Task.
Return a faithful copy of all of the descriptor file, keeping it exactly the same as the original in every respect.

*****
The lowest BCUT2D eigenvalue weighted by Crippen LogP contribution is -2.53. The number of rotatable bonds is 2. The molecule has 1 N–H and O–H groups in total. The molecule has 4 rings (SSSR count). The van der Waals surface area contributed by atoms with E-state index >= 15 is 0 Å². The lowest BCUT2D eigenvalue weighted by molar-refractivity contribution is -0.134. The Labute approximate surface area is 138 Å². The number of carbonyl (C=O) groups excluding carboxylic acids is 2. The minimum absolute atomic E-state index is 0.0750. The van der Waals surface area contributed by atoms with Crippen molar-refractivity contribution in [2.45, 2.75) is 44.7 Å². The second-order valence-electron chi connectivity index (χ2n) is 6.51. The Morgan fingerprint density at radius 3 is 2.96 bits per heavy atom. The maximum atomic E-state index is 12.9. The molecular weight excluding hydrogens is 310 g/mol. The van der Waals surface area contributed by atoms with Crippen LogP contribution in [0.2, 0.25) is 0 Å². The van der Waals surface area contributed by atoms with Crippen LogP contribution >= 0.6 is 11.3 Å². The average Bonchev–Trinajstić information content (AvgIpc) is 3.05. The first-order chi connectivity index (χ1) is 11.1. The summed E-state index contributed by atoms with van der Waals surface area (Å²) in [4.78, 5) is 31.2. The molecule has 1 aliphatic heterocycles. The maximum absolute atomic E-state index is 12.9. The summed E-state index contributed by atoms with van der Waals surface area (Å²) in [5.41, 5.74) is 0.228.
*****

The lowest BCUT2D eigenvalue weighted by Crippen LogP contribution is -2.53. The number of rotatable bonds is 2. The molecule has 1 N–H and O–H groups in total. The molecule has 4 rings (SSSR count). The van der Waals surface area contributed by atoms with E-state index >= 15 is 0 Å². The lowest BCUT2D eigenvalue weighted by molar-refractivity contribution is -0.134. The Labute approximate surface area is 138 Å². The number of carbonyl (C=O) groups excluding carboxylic acids is 2. The minimum absolute atomic E-state index is 0.0750. The van der Waals surface area contributed by atoms with Crippen molar-refractivity contribution in [2.45, 2.75) is 44.7 Å². The second-order valence-electron chi connectivity index (χ2n) is 6.51. The Morgan fingerprint density at radius 3 is 2.96 bits per heavy atom. The maximum atomic E-state index is 12.9. The molecular weight excluding hydrogens is 310 g/mol. The van der Waals surface area contributed by atoms with Crippen LogP contribution in [0.2, 0.25) is 0 Å². The van der Waals surface area contributed by atoms with Crippen LogP contribution >= 0.6 is 11.3 Å². The average Bonchev–Trinajstić information content (AvgIpc) is 3.05. The first-order chi connectivity index (χ1) is 11.1. The summed E-state index contributed by atoms with van der Waals surface area (Å²) in [4.78, 5) is 31.2. The molecule has 1 aliphatic heterocycles. The maximum absolute atomic E-state index is 12.9. The summed E-state index contributed by atoms with van der Waals surface area (Å²) in [5.41, 5.74) is 0.228.